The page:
|Publication number||US5821524 A|
|Application number||US 08/699,403|
|Publication date||Oct 13, 1998|
|Filing date||Aug 19, 1996|
|Priority date||Aug 19, 1996|
|Also published as||WO1998008181A1|
|Publication number||08699403, 699403, US 5821524 A, US 5821524A, US-A-5821524, US5821524 A, US5821524A|
|Inventors||Eric G. Horlbeck, James P. Mueller|
|Original Assignee||Pharmacopeia, Inc.|
|Export Citation||BiBTeX, EndNote, RefMan|
|Patent Citations (31), Referenced by (31), Classifications (15), Legal Events (6)|
|External Links: USPTO, USPTO Assignment, Espacenet|
This invention relates to the field of electronic scanning systems and, particularly, to a method and apparatus for reading bar coded tubular members.
In various situations, certain items may be stored in tubular members which are electronically labelled and tracked using an electronic identification means such as a bar code reader. For example, in the field of combinatorial chemistry, during the preparation of encoded chemical libraries, groups of compounds may be stored in cylindrical vials. Each cylindrical vial may be electronically labelled using a bar code of any length circumferentially wrapped around the vial. The vials of sublibraries are tracked using an identification means such as a bar code reader. Typically, a conventional pen-type bar code reader is used to scan the bar coded label of each vial. The vial is rotated about its longitudinal axis while the bar code is in close proximity to the scanning end of the identification means to facilitate scanning of the encoded electronic information.
Typically, scanning of such cylindrical vials is done either by hand or by the use of a mechanical means. However, hand scanning of these cylindrical vials is not feasible because it requires a person to coordinate the movements of the identification means with the cylindrical vials. When the bar code is wrapped circumferentially about a vial, hand scanning may not be easily accomplished. Alternatively, various mechanical systems for scanning these circumferentially wrapped bar codes are complex and costly. These mechanical systems rotate a cylindrical vial about its longitudinal axis in proximity to an identification means. For example, in one type of mechanical bar code reader, a cup receives a cylindrical bar coded vial. The bottom of the cup then rotates, thereby rotating the vial and enabling the bar code to be read by an identification means. In other mechanical systems, robotic devices are used to hold the vial in close proximity to an identification means and then rotate the same.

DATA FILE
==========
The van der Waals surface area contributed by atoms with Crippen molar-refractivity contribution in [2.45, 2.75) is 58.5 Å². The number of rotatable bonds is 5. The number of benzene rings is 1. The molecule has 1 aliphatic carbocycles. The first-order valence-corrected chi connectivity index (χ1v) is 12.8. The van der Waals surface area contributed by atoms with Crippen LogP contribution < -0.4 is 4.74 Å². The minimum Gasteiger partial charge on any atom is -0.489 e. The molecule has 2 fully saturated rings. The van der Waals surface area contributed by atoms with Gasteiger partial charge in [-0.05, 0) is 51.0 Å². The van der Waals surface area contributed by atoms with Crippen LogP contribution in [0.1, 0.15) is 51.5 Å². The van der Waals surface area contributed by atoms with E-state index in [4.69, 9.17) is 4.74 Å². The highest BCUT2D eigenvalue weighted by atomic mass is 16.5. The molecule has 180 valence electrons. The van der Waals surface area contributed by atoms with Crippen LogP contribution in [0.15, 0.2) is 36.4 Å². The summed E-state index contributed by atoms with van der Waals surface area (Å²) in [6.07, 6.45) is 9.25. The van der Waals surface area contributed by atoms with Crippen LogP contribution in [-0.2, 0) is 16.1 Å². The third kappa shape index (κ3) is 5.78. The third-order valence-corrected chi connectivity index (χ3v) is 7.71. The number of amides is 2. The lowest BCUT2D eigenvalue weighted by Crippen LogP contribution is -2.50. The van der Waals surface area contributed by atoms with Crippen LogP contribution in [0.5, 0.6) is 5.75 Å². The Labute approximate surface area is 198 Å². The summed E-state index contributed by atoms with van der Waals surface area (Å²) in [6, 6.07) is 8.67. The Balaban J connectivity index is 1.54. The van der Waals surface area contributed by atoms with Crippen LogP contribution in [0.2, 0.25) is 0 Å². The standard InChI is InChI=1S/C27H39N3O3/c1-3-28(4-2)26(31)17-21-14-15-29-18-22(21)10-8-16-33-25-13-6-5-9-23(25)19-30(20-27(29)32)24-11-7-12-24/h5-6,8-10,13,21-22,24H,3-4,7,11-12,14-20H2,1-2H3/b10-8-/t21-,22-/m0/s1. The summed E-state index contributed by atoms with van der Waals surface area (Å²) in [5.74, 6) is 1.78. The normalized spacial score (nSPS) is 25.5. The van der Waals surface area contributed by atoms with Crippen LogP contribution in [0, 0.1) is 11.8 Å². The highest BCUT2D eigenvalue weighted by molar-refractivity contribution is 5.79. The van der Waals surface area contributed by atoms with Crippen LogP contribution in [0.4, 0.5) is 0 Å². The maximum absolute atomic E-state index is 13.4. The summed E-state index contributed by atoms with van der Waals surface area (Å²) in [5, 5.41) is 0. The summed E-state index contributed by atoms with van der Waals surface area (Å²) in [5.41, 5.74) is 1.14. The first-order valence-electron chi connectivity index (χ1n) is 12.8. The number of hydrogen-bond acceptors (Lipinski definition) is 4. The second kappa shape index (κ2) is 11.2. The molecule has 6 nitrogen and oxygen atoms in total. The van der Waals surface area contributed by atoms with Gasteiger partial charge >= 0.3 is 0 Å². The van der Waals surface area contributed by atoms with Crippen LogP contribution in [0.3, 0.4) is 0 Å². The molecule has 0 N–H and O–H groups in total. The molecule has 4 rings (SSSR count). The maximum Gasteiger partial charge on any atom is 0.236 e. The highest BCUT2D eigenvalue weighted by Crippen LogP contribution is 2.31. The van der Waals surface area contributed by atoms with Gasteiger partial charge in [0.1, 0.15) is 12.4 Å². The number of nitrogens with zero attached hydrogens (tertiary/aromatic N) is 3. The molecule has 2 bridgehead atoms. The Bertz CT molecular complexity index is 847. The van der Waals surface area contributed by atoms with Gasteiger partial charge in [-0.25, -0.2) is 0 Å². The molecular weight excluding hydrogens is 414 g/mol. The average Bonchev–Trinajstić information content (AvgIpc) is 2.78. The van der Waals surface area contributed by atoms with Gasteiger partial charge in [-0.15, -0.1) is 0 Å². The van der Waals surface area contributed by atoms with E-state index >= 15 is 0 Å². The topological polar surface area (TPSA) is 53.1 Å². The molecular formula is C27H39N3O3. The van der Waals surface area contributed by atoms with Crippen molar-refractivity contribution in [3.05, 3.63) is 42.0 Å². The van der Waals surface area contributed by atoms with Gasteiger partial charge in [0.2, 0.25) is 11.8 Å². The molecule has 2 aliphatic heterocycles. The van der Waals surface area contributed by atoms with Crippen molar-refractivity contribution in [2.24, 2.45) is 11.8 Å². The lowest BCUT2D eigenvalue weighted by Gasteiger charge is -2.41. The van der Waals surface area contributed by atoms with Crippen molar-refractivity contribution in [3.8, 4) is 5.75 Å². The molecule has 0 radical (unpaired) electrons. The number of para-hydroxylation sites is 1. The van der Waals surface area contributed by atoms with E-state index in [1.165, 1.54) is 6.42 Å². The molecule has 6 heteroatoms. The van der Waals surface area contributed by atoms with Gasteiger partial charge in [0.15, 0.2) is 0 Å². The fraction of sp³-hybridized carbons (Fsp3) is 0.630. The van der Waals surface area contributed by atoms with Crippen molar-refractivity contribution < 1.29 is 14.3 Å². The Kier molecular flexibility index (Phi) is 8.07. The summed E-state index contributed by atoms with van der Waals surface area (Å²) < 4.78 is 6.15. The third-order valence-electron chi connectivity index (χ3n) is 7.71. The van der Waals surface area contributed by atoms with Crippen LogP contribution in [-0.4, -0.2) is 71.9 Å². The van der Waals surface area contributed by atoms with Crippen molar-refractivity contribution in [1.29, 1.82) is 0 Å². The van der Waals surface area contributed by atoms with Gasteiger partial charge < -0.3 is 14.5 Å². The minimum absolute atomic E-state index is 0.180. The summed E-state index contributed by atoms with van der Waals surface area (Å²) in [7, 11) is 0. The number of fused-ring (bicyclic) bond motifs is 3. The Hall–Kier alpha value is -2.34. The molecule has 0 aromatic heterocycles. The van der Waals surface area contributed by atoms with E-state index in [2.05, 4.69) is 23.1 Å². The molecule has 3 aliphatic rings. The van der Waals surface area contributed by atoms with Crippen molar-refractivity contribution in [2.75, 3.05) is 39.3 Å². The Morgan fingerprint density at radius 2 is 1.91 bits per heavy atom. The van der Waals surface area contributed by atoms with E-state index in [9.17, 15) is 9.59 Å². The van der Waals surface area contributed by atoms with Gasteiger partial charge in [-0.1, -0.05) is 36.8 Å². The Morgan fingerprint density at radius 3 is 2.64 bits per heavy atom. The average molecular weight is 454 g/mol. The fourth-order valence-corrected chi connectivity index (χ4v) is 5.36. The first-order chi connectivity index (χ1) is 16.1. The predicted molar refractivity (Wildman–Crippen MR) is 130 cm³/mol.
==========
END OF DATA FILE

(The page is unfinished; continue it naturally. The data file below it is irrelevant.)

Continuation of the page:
It is, therefore, desirable to achieve an apparatus and method which are less costly and complex than the aforementioned mechanical systems for electronically reading tubular members marked with electronically readable encoded information.
It is also desirable that the aforementioned apparatus and method be used with any conventional identification means such as a pen-type bar code reader. The method and apparatus should facilitate rotation of the tubular member by either manual or mechanical means.
It is also desirable that the apparatus be compact and useable on a desk top to easily allow the reading of bar coded information about tubular members.